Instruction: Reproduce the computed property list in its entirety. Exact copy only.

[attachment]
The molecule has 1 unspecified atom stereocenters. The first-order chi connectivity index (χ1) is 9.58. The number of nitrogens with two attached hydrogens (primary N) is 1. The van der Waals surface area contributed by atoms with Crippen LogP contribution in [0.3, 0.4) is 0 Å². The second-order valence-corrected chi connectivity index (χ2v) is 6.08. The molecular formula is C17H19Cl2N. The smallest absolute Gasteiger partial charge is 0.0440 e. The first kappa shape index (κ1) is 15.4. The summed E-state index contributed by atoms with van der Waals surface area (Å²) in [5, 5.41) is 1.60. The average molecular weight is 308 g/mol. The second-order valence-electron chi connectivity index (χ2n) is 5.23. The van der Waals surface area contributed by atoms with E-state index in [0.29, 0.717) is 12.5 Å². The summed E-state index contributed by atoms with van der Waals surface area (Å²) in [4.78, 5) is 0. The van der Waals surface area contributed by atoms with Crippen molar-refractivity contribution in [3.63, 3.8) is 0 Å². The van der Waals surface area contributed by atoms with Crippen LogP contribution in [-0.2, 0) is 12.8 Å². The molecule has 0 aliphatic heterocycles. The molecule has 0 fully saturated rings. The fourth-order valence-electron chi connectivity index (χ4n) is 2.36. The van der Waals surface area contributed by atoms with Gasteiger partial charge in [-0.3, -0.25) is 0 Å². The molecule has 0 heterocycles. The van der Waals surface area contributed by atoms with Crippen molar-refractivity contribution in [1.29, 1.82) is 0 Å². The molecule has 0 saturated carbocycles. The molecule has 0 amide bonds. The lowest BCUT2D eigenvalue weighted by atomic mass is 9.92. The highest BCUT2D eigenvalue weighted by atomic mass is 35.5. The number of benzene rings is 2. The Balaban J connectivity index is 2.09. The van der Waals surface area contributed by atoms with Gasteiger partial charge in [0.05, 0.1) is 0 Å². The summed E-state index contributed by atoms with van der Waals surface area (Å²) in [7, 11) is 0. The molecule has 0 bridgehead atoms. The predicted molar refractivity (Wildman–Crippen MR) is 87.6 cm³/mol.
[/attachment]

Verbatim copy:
The molecule has 1 unspecified atom stereocenters. The first-order chi connectivity index (χ1) is 9.58. The number of nitrogens with two attached hydrogens (primary N) is 1. The van der Waals surface area contributed by atoms with Crippen LogP contribution in [0.3, 0.4) is 0 Å². The second-order valence-corrected chi connectivity index (χ2v) is 6.08. The molecular formula is C17H19Cl2N. The smallest absolute Gasteiger partial charge is 0.0440 e. The first kappa shape index (κ1) is 15.4. The summed E-state index contributed by atoms with van der Waals surface area (Å²) in [5, 5.41) is 1.60. The average molecular weight is 308 g/mol. The second-order valence-electron chi connectivity index (χ2n) is 5.23. The van der Waals surface area contributed by atoms with E-state index in [0.29, 0.717) is 12.5 Å². The summed E-state index contributed by atoms with van der Waals surface area (Å²) in [4.78, 5) is 0. The van der Waals surface area contributed by atoms with Crippen molar-refractivity contribution in [3.63, 3.8) is 0 Å². The van der Waals surface area contributed by atoms with Crippen LogP contribution in [-0.2, 0) is 12.8 Å². The molecule has 0 aliphatic heterocycles. The molecule has 0 fully saturated rings. The fourth-order valence-electron chi connectivity index (χ4n) is 2.36. The van der Waals surface area contributed by atoms with Gasteiger partial charge in [-0.3, -0.25) is 0 Å². The molecule has 0 heterocycles. The van der Waals surface area contributed by atoms with Crippen molar-refractivity contribution in [1.29, 1.82) is 0 Å². The molecule has 0 saturated carbocycles. The molecule has 0 amide bonds. The lowest BCUT2D eigenvalue weighted by atomic mass is 9.92. The highest BCUT2D eigenvalue weighted by atomic mass is 35.5. The number of benzene rings is 2. The Balaban J connectivity index is 2.09. The van der Waals surface area contributed by atoms with Gasteiger partial charge in [0.05, 0.1) is 0 Å². The summed E-state index contributed by atoms with van der Waals surface area (Å²) in [7, 11) is 0. The molecule has 0 bridgehead atoms. The predicted molar refractivity (Wildman–Crippen MR) is 87.6 cm³/mol.